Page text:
But enough with the warnings. It really is an amazing book, and you should read it. It takes important issues stemming from corporate America. Speaking as a teen, I loved the tone. It was fun and easy to understand, but I never felt like the author was talking down to me. This is saying a lot- the only other book like this that I've read is 'A World Without Fish', and this problem is the main reason that I don't read as much nonfiction.

Also,each source used is clearly listed at the back, and the list takes up about three pages, even in a tiny font size- the author clearly wasn't making this up.

So, overall, I'm going to give this book a 10/10!

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March 24, 2014

Quarterly Rewind- Winter 2014

So, I got this idea from nevillegirl at Musings From Neville's Navel. Basically, it's a meme going over the events of the past couple of months.

It's hard to believe that winter is over, isn't it? And I'll be turning fourteen in a couple of days. Weird.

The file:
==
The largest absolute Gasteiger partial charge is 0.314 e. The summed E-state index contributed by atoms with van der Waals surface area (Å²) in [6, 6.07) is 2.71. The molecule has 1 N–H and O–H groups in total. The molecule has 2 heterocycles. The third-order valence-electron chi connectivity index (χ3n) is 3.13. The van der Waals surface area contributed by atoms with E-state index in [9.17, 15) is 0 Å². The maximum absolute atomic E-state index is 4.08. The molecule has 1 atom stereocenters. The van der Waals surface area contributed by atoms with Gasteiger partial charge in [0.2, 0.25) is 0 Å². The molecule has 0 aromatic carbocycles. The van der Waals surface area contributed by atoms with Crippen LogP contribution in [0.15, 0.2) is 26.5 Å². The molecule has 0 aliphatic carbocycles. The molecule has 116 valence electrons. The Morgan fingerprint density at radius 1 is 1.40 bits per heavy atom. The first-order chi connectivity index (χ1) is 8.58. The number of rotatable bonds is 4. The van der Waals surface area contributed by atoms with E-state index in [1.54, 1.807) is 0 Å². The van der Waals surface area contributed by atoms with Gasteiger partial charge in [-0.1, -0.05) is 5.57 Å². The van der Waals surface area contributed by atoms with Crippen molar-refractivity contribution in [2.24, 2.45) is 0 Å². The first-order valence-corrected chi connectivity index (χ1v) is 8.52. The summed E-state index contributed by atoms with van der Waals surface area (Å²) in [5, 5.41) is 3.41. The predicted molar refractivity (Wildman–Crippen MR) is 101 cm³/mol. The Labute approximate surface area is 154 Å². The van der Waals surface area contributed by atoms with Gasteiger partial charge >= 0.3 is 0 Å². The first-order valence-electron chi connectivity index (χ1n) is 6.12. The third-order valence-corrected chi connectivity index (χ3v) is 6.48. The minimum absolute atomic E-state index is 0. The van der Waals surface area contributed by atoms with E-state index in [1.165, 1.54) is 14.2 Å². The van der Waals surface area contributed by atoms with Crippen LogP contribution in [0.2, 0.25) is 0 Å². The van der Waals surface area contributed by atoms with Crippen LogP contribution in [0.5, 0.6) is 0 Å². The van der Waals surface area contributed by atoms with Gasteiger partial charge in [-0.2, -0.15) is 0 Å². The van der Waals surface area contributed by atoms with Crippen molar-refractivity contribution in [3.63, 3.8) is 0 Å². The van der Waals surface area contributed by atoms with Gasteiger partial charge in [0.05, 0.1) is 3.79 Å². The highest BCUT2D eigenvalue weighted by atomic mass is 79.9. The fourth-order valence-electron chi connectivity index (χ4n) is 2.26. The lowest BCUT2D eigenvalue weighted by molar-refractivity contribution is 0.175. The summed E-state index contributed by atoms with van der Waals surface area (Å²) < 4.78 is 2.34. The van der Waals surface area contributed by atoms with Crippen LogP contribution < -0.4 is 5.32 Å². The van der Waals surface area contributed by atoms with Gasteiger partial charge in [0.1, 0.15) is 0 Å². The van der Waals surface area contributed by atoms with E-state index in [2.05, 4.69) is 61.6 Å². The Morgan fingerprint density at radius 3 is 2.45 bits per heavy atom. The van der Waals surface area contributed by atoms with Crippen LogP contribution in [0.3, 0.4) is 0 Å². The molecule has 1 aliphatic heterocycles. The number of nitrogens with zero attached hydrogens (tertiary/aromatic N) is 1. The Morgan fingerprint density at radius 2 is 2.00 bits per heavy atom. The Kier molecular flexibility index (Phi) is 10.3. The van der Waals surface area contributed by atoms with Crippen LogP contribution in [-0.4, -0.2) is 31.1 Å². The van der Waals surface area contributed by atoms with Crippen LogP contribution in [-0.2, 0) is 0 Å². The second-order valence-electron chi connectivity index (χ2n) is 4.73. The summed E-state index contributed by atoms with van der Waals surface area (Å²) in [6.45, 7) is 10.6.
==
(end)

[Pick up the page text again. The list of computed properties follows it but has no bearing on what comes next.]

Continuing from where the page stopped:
So. On to the meme.

Image From This Winter

A photo taken during photography class at my school.
Favorite Quote From A Book I Read This Winter
“In the end, all it takes is one small action, by one person. One at a time.” 
-Ghost Hawk, By Susan Cooper

1. The Neptune Project, by Polly Holyoke. It quickly became one of my new favorite books. I love the characters, the story, and the writing.
My birthday! No. Okay. Um. Seriously.
First of all, the new X-Men movie, Days of Future Past. And Muppets Most Wanted. Honestly, it seems like all the best movies are coming out this year. I'm so excited!
Second... let's see. I'm going on a school camping trip; that should be fun, as I haven't been tent camping in a while now.
Disney. After Frozen came out, I've been totally hooked on Disney. Remember how I was mentioning adding 'yet another fandom' to the list? Well, here's another one. Give me a year and I'll be a sobbing wreck from all the feels.
Third. Let's see. Looking at FitzSimmons stuff on Pintrest because even though I don't watch Agents of SHIELD it's one of the bestest ships ever.
This Winter In One Word
Fast. The year has been going by much too quickly for me.
Most Popular Review This Winter
The Neptune Project, by Polly Holyoke.
Top Two Books I Read This Winter

2. Shada, by Gareth Roberts. It's like high-end Doctor Who fanfiction, plus it retains the trademark humor of Douglas Adams.